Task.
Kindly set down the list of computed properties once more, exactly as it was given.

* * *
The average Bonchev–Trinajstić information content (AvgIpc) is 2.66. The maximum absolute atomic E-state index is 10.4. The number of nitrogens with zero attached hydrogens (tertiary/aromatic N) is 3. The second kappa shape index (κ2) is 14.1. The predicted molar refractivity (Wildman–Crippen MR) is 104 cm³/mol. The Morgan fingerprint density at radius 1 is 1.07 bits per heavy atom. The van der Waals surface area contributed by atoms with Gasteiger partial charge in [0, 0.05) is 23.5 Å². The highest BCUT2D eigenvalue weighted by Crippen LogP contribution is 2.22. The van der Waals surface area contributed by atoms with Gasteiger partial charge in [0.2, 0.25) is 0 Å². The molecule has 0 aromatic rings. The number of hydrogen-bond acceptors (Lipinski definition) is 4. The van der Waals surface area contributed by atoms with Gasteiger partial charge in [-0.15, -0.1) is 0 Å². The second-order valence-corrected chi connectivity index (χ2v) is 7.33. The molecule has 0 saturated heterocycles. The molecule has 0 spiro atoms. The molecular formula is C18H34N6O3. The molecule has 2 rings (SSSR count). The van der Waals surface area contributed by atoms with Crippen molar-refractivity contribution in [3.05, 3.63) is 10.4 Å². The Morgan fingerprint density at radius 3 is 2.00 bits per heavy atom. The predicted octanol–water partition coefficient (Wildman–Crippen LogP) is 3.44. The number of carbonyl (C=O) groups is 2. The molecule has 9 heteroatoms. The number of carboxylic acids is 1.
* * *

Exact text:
The average Bonchev–Trinajstić information content (AvgIpc) is 2.66. The maximum absolute atomic E-state index is 10.4. The number of nitrogens with zero attached hydrogens (tertiary/aromatic N) is 3. The second kappa shape index (κ2) is 14.1. The predicted molar refractivity (Wildman–Crippen MR) is 104 cm³/mol. The Morgan fingerprint density at radius 1 is 1.07 bits per heavy atom. The van der Waals surface area contributed by atoms with Gasteiger partial charge in [0, 0.05) is 23.5 Å². The highest BCUT2D eigenvalue weighted by Crippen LogP contribution is 2.22. The van der Waals surface area contributed by atoms with Gasteiger partial charge in [0.2, 0.25) is 0 Å². The molecule has 0 aromatic rings. The number of hydrogen-bond acceptors (Lipinski definition) is 4. The van der Waals surface area contributed by atoms with Gasteiger partial charge in [-0.15, -0.1) is 0 Å². The second-order valence-corrected chi connectivity index (χ2v) is 7.33. The molecule has 0 saturated heterocycles. The molecule has 0 spiro atoms. The molecular formula is C18H34N6O3. The molecule has 2 rings (SSSR count). The van der Waals surface area contributed by atoms with Crippen molar-refractivity contribution in [3.05, 3.63) is 10.4 Å². The Morgan fingerprint density at radius 3 is 2.00 bits per heavy atom. The predicted octanol–water partition coefficient (Wildman–Crippen LogP) is 3.44. The number of carbonyl (C=O) groups is 2. The molecule has 9 heteroatoms. The number of carboxylic acids is 1.